Westminster Expedition Students in the Open American West

During the 2017 Fall Semester, 14 students, two professors, and a program coordinator will load books, camping gear, and themselves into a couple of vans and hit the road for a semester-long tour of the American West.

The trip is designed as an exploration into the issues at the heart of the contemporary West. Students will earn 16 credits in environmental studies and history as they study Environmental Cooperation and Conflict, Landscape and Meaning, the History of Public Lands, and the Native West.

This prolonged journey into the field will allow us to learn directly from landscapes and ecosystems, as well as from people who live, work, and study in those places. Together, we expect to build a cohort of impassioned scholars with a particular breadth and depth of experiential knowledge who are equipped to build a better future for the West.

We will visit iconic, protected sites like Yellowstone and Glacier National Parks, contentious places like the Little Bighorn and the Malheur Wildlife Refuge, working landscapes like the Butte Copper Mines, and communities from present-day Native nations to "New West" towns like Bend, Twisp, and Moab.

Meet the Expedition

Learn More About the Students and Faculty on the Expedition

Read the Latest Journal Entry

Little Bighorn Monument

September 5, 2017

Alex Bochner

As the Expedition crew was walking around the cemetery, I was drawn to a particular headstone chiseled with black lettering which contrasted to the standard white lettering of the other graves. The name read "George Curley Old Elk - PVT, US Army World War II".

A few days prior, we were at the Buffalo Bill Center of the West and were given the opportunity to have Hunter Old Elk as our guide through the Plains Indian Museum, and so I reached out to her through an Instagram direct message to see if she had any relation to George.

Hunter responded to my message saying that George Curley Old Elk was her great grandfather who was raised by Curley, the crow scout for General George Armstrong Custer, who led the 7th Cavalry.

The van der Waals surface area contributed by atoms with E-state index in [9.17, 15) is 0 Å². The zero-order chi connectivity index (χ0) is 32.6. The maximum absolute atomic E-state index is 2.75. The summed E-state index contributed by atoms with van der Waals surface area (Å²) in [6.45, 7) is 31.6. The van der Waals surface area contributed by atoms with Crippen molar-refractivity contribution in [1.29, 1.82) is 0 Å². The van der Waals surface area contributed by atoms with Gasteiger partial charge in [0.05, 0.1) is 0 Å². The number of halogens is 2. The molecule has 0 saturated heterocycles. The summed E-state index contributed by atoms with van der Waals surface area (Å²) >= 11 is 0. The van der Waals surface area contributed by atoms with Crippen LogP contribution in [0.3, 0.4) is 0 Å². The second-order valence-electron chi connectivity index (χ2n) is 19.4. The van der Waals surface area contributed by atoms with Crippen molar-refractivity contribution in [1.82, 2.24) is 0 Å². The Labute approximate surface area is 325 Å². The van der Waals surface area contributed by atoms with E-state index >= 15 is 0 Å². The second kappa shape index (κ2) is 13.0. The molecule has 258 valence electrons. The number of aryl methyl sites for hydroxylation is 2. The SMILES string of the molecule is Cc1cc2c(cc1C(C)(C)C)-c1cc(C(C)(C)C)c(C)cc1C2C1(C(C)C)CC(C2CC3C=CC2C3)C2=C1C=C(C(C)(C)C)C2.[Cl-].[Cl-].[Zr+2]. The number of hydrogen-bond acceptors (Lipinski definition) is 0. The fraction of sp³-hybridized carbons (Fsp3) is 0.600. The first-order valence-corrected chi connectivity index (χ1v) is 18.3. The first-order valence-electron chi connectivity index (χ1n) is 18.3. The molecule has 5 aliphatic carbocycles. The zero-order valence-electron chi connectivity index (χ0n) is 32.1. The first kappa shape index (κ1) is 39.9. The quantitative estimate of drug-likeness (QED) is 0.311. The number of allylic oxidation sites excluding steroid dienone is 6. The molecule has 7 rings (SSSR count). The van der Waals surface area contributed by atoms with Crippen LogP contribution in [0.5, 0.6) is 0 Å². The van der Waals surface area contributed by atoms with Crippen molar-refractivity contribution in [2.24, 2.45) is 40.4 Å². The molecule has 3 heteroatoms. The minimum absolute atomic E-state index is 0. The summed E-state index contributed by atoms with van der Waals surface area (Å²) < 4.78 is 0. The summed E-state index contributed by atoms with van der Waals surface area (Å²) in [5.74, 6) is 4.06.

Meeting Hunter so recently and learning about the connection she has with the Battle of Little Bighorn goes to show how relevant Western history still is with people living today. This reality makes it important to know and study the past the modern day.

I am so grateful Hunter provided us an atmosphere to ask personal and controversial questions about her culture and family as native people. She made it very easy to learn and understand about the absence of women in history, while also explaining their importance and contributions.

As we visit more historical sites through the West, I hope we will be able to develop more intimate connections with the people we meet and gain unique perspectives.

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Expedition in the News

Two people on a canoe
Group of Students around Campfire

The Route

Our proposed route is an enormous figure eight, heading northwest first (because of potential early winter weather) and including Montana, Idaho, Washington, Oregon, California, Nevada, Arizona, and Utah. Course-related sites include sites of environmental/cultural conflict or cooperation (e.g., Malheur National Wildlife Refuge; East Tavaputs Plateau tar sands; Klamath River dams; the Berkeley Pit, the Nevada Test Site, Owens Lake); National Parks (e.g., Yellowstone, North Cascades, Olympic, Redwood, Grand Canyon, Great Basin); wilderness areas (e.g., Bob Marshall, Glacier Peak); Native nations and sites (e.g., Burns Paiute, Coast Salish, Miwok, the Nez Perce trail, Colville, Pyramid Lake, Hopi); dam sites (e.g., Teton, Grand Coulee, Hoover, Hetch Hetchy, Snake River); and relevant towns/cities (e.g., Bozeman, Bend, Cody, Moab, Winthrop, Page).

Expedition Route

Course Descriptions

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